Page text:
In recent years, the robotic research area has become extremely prolific in terms of wearable active exoskeletons for human body motion assistance, with the presentation of many novel devices, for upper limbs, lower limbs, and the hand. The hand shows a complex morphology, a high intersubject variability, and offers limited space for physical interaction with a robot: as a result, hand exoskeletons usually are heavy, cumbersome, and poorly usable. This paper introduces a novel device designed on the basis of human kinematic compatibility, wearability, and portability criteria. This hand exoskeleton, briefly HX, embeds several features as underactuated joints, passive degrees of freedom ensuring adaptability and compliance toward the hand anthropometric variability, and an ad hoc design of self-alignment mechanisms to absorb human/robot joint axes misplacement, and proposes a novel mechanism for the thumb opposition. The HX kinematic design and actuation are discussed together with theoretical and experimental data validating its adaptability performances. Results suggest that HX matches the self-alignment design goal and is then suited for close human-robot interaction.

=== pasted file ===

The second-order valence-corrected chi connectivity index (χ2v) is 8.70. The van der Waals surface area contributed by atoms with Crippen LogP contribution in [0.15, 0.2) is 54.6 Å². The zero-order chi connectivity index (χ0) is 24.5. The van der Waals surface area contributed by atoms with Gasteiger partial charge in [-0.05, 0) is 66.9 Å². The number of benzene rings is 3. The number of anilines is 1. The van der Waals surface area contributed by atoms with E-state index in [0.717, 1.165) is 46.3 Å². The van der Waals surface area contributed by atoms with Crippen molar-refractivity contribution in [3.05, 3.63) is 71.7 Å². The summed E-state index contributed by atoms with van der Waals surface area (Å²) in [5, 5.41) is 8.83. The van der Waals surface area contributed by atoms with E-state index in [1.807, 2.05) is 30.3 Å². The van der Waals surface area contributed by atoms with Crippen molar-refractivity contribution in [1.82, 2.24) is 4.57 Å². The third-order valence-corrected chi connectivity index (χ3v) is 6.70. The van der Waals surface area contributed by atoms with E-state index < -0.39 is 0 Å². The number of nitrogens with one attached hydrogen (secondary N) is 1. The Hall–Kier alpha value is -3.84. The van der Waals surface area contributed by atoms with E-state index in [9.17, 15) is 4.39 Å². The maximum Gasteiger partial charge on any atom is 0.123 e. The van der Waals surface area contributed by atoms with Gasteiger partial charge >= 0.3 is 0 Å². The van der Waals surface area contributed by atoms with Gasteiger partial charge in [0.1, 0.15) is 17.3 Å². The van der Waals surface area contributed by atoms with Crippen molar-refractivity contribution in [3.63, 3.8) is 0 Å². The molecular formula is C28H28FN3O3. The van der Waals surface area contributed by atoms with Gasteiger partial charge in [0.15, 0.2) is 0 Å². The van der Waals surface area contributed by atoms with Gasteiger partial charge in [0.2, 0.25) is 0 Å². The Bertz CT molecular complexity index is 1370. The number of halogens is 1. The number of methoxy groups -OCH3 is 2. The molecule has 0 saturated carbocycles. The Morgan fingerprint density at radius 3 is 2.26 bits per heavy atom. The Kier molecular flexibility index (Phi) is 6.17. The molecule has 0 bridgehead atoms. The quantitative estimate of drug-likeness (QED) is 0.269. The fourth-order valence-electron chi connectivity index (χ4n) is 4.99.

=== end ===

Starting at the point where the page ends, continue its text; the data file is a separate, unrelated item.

ASJC Scopus subject areas
- Electrical and Electronic Engineering
- Control and Systems Engineering
- Computer Science Applications